I’m sure therapists are well trained but they are accountable to managers. In our area, at least, they didn’t seem to be given the freedom to decide for themselves about how they should best treat their patients and for how long.  

The attitude to Rita seemed passive.

Many people knew that she was badly in need of help, but no-one came forward to offer that help; it was always up to me to push for it.

Perhaps there were insufficient trained therapists in our region, but I was never given that as an explanation.  

Now to South Africa. The original reason for taking Rita there was to be in a warm climate, away from the UK winter when Rita was stuck indoors for weeks on end and – in my opinion – badly needed fresh air, sun and exercise.  

I had been completely unaware that we might be able to access professional rehabilitation there, though we did have to pay for it, of course.

Following the negative prognosis, I had been intending to organise private therapy for Rita in the UK.

Those plans were quickly overtaken by what happened in South Africa.

I am certain the treatment there was much less expensive than in the UK, and it could not have been more effective.

Before taking Rita to South Africa, I had arranged for a carer to come in for four hours every morning while we were there, to help me look after her.

The carer organisation differed from those we had in the UK in that it was managed by five qualified nurses.

Two weeks after our arrival, one of these nurses came to undertake a short assessment, and said Rita needed rehabilitation.

She offered to find appropriate therapists to provide this. Within a week a rehabilitation programme was established. This included the nurse with an overall view of progress, plus two skilled therapists – a physiotherapist and an occupational therapist – who also assessed Rita and her disabilities themselves.

Substantial recovery

Everything was pro-active, all I had to do was watch in amazement and pleasure.

The therapists set their own plans and applied them with great enthusiasm.

I told them about Rita’s history and they were confident that Rita was capable of substantial recovery.

The carers were incorporated into the therapists’ plans and told how they could help so that, although Rita only saw each therapist once a week, she received around two hours of gentle therapy from the carers every day of the week.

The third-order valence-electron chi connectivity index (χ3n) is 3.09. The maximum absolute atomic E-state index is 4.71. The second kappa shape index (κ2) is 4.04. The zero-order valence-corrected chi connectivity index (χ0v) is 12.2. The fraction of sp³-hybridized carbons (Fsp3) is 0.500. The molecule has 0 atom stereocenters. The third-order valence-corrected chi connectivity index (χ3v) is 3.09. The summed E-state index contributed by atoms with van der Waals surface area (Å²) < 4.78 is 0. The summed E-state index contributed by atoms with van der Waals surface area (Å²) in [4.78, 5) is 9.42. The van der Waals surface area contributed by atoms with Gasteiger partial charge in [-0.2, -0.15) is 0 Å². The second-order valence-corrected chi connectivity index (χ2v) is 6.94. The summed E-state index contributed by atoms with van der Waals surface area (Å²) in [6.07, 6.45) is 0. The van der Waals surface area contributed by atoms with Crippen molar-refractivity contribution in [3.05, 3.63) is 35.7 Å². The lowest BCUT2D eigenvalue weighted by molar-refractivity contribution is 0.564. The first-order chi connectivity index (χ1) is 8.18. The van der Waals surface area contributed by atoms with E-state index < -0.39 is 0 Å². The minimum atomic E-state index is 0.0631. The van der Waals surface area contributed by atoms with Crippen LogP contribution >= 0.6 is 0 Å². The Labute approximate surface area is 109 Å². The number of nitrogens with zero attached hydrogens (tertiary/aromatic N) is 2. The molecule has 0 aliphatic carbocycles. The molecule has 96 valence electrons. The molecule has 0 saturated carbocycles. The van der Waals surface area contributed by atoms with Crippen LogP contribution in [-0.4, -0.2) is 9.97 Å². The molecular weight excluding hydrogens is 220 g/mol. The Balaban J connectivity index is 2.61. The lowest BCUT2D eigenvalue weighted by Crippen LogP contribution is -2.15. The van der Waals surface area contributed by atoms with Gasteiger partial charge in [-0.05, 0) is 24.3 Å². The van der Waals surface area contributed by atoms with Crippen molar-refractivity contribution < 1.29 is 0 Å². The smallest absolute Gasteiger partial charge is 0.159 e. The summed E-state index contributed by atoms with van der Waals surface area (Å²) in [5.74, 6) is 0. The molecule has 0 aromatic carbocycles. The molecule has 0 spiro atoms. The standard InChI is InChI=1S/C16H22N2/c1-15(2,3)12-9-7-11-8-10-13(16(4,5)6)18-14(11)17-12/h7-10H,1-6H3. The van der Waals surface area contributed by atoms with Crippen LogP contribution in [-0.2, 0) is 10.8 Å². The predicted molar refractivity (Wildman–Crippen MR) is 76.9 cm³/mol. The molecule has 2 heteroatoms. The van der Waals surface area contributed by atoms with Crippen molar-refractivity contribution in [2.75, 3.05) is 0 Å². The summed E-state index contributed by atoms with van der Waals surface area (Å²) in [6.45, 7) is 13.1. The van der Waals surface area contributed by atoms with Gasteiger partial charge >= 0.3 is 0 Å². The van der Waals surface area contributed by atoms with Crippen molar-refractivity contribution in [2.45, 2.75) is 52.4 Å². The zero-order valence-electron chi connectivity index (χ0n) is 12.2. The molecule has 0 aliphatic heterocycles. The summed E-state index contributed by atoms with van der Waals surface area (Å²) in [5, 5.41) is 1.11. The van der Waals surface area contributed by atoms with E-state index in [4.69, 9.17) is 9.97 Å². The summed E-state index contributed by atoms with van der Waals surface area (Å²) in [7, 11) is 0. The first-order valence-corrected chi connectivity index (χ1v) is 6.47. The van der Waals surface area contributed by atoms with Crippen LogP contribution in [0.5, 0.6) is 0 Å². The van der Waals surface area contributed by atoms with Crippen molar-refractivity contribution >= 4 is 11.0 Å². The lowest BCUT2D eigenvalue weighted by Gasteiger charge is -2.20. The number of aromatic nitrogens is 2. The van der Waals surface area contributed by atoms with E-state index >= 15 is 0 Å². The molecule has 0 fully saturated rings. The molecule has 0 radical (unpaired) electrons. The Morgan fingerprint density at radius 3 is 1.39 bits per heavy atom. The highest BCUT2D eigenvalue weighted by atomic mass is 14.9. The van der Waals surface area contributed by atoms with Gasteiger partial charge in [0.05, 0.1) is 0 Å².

We saw progress within the first few weeks.

Over two-and-a-half years Rita has now had six periods of rehabilitation while holidaying in South Africa.

Each lasted about 11 weeks (the length of our visits to South Africa being limited by 90-day visas.) Rita is now effectively free of all her disabilities but one, and even that one has substantially improved.  

Rita, now a star member of the 60 to 70 members of the small Success After Stroke charity, is often described as ‘amazing’.

She is also the only one who has received the rehabilitation programme described above, or anything like it.

My conclusion is that seriously disabled stroke survivors should be seen as capable of making a substantial recovery until proved otherwise.

The programme that benefited Rita so much simply required trained therapists who were also willing to advise less qualified carers on how to give periods of additional daily therapy.

I’m aware that long-term campaigning by the CSP, the Stroke Association and others has resulted in improved guidance about service provision for stroke survivors in the latest National Institute for Health and Clinical Excellence guidelines.

I hope that attitudes are now changing so that others have a better experience than Rita and I did.

I can do no better than recommend the straightforward, inexpensive and effective therapy from South Africa that treated Rita so wonderfully well. fl

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Article Information

Author(s)

Frontline Staff

Issue date

2 October 2013

Volume number

19

Issue number

17